Music for Music: Jacob Collier
Music for Music: Jacob Being Jacob
By Dan Ursini ©2018
Last year, two songs from Jacob Collier’s debut album, In My Room, won Grammys. One was with an audacious cover of “The Flintstones” theme.
The other Grammy was for a breathtaking rendition of Stevie Wonder’s “You and I” that is built around a swelling cloud bank of harmonies.
Taken together, they announced the arrival of a 23-year-old English musical thinker with a rare breadth of perspective. On the one hand, Collier is an autodidact who steeped himself in classical music, especially the vocal works of Benjamin Britten. He taught himself several percussion, keyboard, and string instruments. But Collier is also at the cutting edge of music tech development. He helped design a keyboard that samples his voice in real time and produces vocal harmonies. Plus, he helped design a device that matches instrumental loops with live 3D video loops which he uses at solo gigs.
Collier has a number of YouTube live music videos. He performs alone, frenetically leaping from one instrument to another. He looks like a mad scientist, and that is close to the truth. He improvises new arrangements for songs as he goes. That requires considerable talent and courage.
Behind these varied accomplishments is a very particular sense of purpose. He told The Sydney Morning Herald that he is from a musician family. “There was this spirit of music in the house,” he says, “and I always enjoyed just looking and listening, and trying to figure out how I could sort of be Jacob in it all.” The solution he chose is nothing if not direct. On his album, he plays all the instruments and sings all the vocals, and his videos all have moments where the screen is honeycombed with tiny headshots of Collier doing all the parts. His take on “Fascinating Rhythm,” is a good case in point.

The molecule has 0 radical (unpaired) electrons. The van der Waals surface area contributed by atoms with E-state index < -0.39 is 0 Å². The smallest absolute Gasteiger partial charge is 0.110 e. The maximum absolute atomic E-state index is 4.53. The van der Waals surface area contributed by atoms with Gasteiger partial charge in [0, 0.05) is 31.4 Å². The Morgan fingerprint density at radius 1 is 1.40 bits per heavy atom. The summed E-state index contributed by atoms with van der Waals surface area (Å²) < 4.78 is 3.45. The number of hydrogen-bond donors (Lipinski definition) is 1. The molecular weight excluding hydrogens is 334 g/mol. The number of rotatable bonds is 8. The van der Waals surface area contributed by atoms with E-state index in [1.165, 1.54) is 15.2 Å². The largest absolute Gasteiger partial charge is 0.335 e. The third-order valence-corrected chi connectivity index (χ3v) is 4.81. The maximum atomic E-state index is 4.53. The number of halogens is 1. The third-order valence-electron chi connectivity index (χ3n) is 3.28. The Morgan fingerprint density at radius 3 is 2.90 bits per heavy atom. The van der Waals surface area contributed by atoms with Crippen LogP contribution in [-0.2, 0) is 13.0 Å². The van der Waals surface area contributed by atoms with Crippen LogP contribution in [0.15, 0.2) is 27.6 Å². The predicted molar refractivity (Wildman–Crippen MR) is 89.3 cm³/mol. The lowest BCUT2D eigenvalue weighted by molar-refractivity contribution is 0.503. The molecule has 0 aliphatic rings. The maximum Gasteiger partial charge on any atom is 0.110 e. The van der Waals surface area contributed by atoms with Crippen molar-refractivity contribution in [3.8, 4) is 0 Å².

The most extraordinary element is a sustained note of humility. There’s no rock star posing. In each, he resembles an earnest sideman. It’s as if he is an actor playing several supporting roles. Why? We all add our own piece to the eternal puzzle of human character.
His arranging style is a huge departure from the usual pop-music-burger-fries-shake menu. It is more like a degustation: a theme, with variations divided into many small sections. Each one is spare, clutter-free. But taken together, they comprise a rollercoastery labyrinth with a powerful cumulative impact.
At the same time, some of his best work on YouTube has just his voice and a single keyboard. His take on Michael Jackson’s “Don’t Stop ‘Til You Get Enough “ is superb.
He also collaborates with other performers. The most affecting are duets with singer Becca Stevens. They spent about a year on the video of a song, “Bathtub,” which they wrote together. Both music and video offer a rarefied whimsicality. It further establishes Collier as one of the foremost musical pioneers of this era, operating at the effervescent end of the pop spectrum.
Dan Ursini and his wife Valerie live in Oak Park, Illinois. Over the years he has done many kinds of writing. Ursini served as the first resident playwright for the Steppenwolf Theatre of Chicago (1978-1983); he worked for ten years as a Contributing Editor for Puerto Del Sol magazine ; he wrote performance art pieces presented at Chicago venues as Club Lower Links and Club Dreamerz. Ursini wrote radio theatre presented on NPR in the early 1990s. Throughout all this, he has worked full-time at the Law Library at DePaul University where for a decade he also wrote articles for Dialogue, the DePaul law school’s alumni publication . In addition, he was active for some years as a bass guitarist in various Chicago blues/gospel/funk/lounge configurations. Currently Ursini is working on his latest novel. A play he wrote with Robert Rothman, A Mensch Among Men, a fictionalized account of real-life Jewish Chicago-area gangsters, recently had two stagedreadings in Chicago. Dan can be reached at: firstname.lastname@example.org